Sounds that disappear, or stay
When I was a student in in Kyoto in the early 1970s there were lots of sounds that, for me, represented Japan. One such sound was that of the ticket controllers at railway stations. They produced a special clicking sound with their tongs in between punching the tickets. As soon as you entered a station you could here the sound. Now there are machines making a different kind of sound, much quieter.
Another sound was that of the Japanese wooden clogs, the geta, worn by most students, even during winter. They produced a special kind of clattering and scraping sound. Both those sounds are now gone.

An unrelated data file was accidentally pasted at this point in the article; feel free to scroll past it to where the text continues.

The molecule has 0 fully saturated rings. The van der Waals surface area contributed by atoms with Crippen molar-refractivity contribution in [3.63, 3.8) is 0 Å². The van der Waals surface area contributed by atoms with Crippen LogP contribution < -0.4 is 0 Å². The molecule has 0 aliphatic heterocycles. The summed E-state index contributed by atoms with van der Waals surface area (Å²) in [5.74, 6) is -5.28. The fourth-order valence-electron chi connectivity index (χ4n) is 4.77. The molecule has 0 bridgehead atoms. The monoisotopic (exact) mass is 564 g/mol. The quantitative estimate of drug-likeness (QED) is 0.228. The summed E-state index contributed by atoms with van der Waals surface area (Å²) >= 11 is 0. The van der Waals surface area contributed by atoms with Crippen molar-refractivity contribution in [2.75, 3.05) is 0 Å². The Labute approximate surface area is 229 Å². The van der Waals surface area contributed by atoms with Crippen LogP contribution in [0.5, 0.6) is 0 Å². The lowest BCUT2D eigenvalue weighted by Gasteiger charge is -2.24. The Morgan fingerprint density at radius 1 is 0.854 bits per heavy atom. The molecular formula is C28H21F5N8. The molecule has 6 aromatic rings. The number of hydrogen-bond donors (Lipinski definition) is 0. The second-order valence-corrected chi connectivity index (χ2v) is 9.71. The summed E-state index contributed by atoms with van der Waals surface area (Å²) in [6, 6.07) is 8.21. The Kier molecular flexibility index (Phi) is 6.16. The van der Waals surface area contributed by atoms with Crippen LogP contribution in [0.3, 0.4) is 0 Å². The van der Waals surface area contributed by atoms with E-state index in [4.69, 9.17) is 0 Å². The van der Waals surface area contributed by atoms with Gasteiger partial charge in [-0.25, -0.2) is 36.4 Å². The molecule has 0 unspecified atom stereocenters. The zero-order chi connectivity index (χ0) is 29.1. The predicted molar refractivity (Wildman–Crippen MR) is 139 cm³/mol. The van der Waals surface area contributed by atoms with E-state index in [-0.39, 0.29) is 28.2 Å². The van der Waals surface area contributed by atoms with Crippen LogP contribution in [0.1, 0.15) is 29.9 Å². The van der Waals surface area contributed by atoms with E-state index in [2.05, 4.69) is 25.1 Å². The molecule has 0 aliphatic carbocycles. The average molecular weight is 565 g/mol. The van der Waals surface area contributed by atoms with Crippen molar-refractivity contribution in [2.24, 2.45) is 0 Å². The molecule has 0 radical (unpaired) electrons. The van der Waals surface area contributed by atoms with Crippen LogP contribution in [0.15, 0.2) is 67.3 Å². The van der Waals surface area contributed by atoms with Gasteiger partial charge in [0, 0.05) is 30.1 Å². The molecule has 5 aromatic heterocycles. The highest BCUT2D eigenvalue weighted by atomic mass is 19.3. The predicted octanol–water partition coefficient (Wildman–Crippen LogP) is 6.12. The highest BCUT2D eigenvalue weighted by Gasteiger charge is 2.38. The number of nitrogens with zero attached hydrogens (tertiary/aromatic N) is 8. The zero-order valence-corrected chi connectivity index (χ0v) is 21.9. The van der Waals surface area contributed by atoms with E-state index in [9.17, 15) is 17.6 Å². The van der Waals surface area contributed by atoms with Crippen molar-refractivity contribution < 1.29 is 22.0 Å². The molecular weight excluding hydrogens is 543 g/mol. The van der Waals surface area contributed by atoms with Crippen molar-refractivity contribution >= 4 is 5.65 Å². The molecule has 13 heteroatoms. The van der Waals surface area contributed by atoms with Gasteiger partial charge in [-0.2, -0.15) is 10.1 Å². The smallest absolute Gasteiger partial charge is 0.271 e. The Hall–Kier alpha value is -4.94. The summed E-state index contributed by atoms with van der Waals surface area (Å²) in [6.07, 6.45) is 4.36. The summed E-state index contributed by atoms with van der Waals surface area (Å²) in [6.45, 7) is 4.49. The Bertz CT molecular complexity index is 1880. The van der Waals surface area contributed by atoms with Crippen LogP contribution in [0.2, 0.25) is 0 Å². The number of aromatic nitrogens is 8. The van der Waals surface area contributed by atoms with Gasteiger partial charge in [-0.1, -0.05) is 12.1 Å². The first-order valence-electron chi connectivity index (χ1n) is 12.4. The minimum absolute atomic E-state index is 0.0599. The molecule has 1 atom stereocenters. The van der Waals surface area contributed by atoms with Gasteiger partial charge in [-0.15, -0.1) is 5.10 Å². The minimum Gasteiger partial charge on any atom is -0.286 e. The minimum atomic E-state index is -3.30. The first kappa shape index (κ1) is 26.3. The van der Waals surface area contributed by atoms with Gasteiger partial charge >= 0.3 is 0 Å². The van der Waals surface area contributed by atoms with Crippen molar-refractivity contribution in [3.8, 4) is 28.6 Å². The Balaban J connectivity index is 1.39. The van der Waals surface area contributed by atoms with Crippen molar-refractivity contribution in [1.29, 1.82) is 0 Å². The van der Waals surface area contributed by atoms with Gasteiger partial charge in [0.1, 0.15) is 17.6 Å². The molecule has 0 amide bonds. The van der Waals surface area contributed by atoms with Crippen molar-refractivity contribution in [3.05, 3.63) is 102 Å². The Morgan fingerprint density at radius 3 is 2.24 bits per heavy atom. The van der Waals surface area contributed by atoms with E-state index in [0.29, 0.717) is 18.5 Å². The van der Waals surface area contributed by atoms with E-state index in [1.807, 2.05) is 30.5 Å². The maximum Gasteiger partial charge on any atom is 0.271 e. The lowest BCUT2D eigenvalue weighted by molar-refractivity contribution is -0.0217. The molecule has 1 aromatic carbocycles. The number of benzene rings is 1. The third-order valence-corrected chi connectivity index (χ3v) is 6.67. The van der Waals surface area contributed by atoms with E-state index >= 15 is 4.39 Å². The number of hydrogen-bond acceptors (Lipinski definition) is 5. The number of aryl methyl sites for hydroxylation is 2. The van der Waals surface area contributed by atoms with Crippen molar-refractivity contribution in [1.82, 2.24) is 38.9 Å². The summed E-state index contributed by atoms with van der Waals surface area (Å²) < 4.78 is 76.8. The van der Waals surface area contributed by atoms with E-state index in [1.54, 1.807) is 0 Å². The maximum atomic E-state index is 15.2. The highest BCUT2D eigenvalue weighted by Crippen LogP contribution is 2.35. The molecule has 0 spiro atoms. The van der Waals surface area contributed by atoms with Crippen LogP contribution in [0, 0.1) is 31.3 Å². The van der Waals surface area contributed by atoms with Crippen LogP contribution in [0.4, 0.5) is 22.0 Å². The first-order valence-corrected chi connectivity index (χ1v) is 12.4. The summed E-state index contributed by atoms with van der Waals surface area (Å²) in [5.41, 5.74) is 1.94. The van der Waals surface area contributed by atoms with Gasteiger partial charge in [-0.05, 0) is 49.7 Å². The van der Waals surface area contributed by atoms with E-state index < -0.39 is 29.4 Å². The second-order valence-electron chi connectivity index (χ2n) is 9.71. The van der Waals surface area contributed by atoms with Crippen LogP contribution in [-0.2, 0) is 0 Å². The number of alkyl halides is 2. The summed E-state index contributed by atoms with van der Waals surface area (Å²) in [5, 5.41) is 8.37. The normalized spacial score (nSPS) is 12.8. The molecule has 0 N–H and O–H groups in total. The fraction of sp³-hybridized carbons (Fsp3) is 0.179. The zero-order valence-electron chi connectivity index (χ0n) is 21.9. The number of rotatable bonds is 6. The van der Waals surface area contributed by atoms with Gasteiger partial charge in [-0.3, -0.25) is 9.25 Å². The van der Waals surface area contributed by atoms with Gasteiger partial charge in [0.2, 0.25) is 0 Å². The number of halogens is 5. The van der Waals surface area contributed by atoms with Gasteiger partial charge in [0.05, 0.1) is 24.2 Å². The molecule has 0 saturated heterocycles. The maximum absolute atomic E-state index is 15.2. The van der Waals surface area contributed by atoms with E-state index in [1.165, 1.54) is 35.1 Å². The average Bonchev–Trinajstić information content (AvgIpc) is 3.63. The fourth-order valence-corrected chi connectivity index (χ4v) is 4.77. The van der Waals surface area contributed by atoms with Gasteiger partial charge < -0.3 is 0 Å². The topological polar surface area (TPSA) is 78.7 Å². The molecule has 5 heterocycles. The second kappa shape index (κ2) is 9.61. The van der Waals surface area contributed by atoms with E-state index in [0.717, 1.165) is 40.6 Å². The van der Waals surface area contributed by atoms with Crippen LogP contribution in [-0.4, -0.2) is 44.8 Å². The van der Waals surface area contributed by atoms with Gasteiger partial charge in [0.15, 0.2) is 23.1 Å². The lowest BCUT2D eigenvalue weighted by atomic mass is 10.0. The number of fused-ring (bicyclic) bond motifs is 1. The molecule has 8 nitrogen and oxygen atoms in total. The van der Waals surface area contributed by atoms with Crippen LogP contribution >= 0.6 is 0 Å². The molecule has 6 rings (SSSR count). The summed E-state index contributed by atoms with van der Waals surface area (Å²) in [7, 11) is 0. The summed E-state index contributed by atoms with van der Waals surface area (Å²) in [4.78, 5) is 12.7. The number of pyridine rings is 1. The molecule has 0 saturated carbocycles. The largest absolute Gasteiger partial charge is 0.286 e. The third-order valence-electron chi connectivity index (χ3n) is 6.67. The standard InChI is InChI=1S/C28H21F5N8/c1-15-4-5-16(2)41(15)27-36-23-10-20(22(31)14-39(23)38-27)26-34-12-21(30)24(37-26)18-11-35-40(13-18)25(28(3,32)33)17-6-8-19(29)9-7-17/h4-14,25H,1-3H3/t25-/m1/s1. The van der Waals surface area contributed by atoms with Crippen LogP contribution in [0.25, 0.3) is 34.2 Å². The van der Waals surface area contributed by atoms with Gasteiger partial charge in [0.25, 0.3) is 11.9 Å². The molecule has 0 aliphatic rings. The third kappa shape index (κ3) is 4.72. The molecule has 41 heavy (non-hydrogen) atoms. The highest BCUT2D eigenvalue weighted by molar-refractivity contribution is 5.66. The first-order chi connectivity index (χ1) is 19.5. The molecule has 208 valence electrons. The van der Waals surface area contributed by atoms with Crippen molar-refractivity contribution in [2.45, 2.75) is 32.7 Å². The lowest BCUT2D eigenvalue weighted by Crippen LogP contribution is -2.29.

I have often wondered what kind of sounds represent Sweden for a Japanese person who has lived in Sweden, or only visited the country, sounds that have disappeared or are still there. The expression ‘Swedish sounds’ usually means Swedish music, but there are so many more sounds than that. If you have any suggestions or ideas please let me know. The same goes for Swedes who have lived in or been to Japan. What are typical Japanese sounds to you? Perhaps we can create a bilateral sound catalogue together. After all, the most famous Japanese poem is that of Matsuo Basho, describing the sound of a frog jumping into an old pond.